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The Kindle has transformed the way people read books. But there’s been at least one casualty of the e-reading revolution: What happens when you want authors to sign digital copies of your favorite books?

Seattle developer Evan Jacobs believes he’s devised a high-tech solution to that nagging problem. It is called KindleGraph. And, like the name suggests, it allows authors to post a digital signature — complete with personalized messages — direct to one’s Kindle.

Jacobs built KindleGraph over a 48-hour period at a development hackathon sponsored by the Seattle electronic signature company DocuSign.

A 10-year-veteran of Amazon who left the company earlier this year, Jacobs came up with the idea after he wanted to get digital autographs from authors on his own Kindle. At this point, KindleGraph is pretty small, with Jacobs describing it as a “fun side-project.”

Just nine books are available for author signings at this time, including Brad Feld’s Do More Faster and Eric Ries’ The Lean Startup. Just a few dozen digital signatures have actually been signed.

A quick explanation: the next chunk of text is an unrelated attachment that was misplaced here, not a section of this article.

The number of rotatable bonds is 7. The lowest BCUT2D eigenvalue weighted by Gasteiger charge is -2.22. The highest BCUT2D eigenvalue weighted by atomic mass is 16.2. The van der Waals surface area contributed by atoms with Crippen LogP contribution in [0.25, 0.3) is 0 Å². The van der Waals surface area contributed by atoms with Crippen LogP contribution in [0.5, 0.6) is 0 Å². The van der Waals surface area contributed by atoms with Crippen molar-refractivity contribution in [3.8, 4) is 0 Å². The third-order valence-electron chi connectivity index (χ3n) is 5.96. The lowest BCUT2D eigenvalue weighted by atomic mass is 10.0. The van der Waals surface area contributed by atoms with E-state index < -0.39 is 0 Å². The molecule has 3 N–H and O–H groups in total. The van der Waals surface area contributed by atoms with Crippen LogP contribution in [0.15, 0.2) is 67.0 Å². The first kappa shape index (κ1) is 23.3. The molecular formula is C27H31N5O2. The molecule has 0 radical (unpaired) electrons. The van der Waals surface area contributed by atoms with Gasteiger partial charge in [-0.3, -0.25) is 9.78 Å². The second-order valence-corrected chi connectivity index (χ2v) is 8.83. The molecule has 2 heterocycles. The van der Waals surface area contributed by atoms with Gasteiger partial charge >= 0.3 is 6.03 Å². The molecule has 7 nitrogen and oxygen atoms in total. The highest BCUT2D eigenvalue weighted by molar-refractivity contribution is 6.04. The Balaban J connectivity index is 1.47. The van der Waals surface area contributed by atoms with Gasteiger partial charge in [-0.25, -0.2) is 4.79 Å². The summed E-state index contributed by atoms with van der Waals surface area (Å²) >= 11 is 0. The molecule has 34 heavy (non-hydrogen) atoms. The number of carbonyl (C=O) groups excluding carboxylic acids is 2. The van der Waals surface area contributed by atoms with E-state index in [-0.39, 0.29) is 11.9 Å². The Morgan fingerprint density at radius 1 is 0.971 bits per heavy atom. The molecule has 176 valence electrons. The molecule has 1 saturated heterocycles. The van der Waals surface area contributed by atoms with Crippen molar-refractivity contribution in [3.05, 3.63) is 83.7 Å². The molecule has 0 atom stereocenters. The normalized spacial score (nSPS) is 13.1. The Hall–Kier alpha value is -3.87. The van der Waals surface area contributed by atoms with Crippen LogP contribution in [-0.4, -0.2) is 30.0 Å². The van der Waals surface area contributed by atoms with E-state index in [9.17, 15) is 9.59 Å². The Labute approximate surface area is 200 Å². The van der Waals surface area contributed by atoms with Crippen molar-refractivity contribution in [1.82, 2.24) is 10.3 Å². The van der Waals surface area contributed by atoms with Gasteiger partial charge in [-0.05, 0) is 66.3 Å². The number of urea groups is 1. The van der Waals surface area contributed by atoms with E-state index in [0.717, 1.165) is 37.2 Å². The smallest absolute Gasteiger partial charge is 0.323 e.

Most of the authors in the line-up have written business or technology-oriented books, but Jacobs just scored Lindsay S. Nixon’s popular vegan cookbook The Happy Herbivore.

Here’s how it works: Readers make a request on KindleGraph, with author’s notified of the request via email. Authors sign the book with the electronic signature technology from DocuSign, with the autograph appearing as a separate document on the Kindle.

Readers can set up a separate folder to store all of their signatures, creating a specialized autograph book of sorts.

Jacobs said that the idea was well received at the hackathon in San Francisco where he won second prize in the innovation category.

But he’s not the only one chasing the idea. In April, The New York Times profiled a startup company called Autography which is doing much the same thing.

At this point, Jacobs is trying to recruit authors. He’d love to get high-profile authors like Tina Fey, The Oatmeal or Steven Johnson using the system.

One idea he’s considered is hosting virtual book signings where authors could create a video presentation promoting their books.

“Then, anyone who is watching can request a KindleGraph and they get it seconds later delivered straight to their Kindle,” said Jacobs. “It makes those author and fan connections much more available.”

Previously on GeekWire: Seattle geek wins eBay ‘speed hack’ contest

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